Friday, May 10th, 2020
By: Aga Trinidad
Make sure you have internet connection and a reliable device. Test your connection, sound and camera with your IT support or for candidates by calling a friend to make sure everything is working. Consider using a headset as it produces clearer sound than most computers and laptops. The last thing you need is having technical difficulties during the interview. Technology can be unpredictable so having tested your connection in advance will help in fixing any glitches that might come up unexpectedly and be prepared to have plan B, like having a phone next to you if all fails.
For the candidates, dress professionally as if this was an in-person interview. Choose a location with natural background and free of clutter. Make sure you remove items you don’t want seen. Check the lighting so it’s not too bright to avoid a glare so avoid having a window behind you and make sure the place is quiet and private to avoid interruptions. If you are the candidate and have family at home during your interview, put a note on the door that you’re interviewing or on the front door of the house letting them know to keep quiet.
If possible, try logging into the interview a few minutes early to make sure you’re good to go. Candidates should research the company prior to the interview and have questions ready to ask about the position. Your resume should be in front of you along with the job descriptions in case you need to refer to it and have pen and paper ready to jot down notes. Be prepared to answer common interview questions.
It is helpful for the interviewer to provide the candidate with a schedule prior to the interview so they can prepare who they will be interviewing with and what is expected during the call. Video interviews can be a bit intimidating so starting the conversation with small talk but keeping it professional can help break the ice before digging into the job questions.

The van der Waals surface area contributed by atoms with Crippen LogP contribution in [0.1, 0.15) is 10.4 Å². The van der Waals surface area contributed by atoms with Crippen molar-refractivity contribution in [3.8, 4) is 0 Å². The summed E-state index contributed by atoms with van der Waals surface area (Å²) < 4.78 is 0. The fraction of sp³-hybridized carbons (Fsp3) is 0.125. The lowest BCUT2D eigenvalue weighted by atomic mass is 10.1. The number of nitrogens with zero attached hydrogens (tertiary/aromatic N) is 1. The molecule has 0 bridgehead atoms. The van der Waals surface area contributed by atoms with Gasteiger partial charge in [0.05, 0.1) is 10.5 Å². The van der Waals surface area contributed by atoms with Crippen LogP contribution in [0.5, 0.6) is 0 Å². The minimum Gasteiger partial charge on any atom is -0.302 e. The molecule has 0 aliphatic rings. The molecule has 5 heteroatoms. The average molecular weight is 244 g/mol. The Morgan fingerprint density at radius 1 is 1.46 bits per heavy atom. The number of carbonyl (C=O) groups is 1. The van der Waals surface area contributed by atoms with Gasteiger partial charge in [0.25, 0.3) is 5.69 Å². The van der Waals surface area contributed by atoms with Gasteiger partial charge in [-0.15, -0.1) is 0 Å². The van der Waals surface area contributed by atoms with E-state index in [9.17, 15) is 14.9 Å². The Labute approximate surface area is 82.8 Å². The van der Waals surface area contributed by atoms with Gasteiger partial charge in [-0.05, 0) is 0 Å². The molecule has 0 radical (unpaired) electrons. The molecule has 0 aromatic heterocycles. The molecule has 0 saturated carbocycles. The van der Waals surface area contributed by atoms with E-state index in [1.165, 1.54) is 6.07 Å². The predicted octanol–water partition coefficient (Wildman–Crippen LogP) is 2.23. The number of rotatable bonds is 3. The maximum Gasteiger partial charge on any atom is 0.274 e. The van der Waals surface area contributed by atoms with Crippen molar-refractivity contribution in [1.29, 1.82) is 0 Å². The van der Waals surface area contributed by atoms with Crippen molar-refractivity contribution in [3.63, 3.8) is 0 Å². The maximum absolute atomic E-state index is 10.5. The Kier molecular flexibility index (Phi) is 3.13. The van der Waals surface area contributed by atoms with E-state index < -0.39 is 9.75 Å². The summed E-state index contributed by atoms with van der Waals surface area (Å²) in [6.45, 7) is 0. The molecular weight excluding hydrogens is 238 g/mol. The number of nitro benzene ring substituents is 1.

Keep eye contact with the other party, have good posture and speak clearly. Sometimes digital connections can be delayed, wait a few seconds for the other party to be done speaking before speaking yourself. Do not look at your cell phone or wander as this can be distracting and inform the other party if you are taking notes to avoid misreading of your actions. If you have never done a video interview, practice talking to a camera or mirror to ensure you maintain eye contact.
For the interviewers, giving a glimpse of the company’s workplace environment is helpful for the candidate. Sharing photos or videos if available of the work office is helpful in creating a better experience for the candidate if that they can see themselves working there. Explain company culture, providing employee testimonials if available to help the candidate get a feel of what it’s like working for the company.
Ultimately you want your video interview to have a similar experience as an in-person interview, for both parties to see if this is the right fit for the job. Keep the interview conversational to make a connection, be yourself and personable while remaining professional. When closing the conversation, candidates should thank their interviewer for the opportunity and follow-up with a post-thank you email as they would with any other interview. Interviewers should let their candidates know when they can expect to hear back for next steps.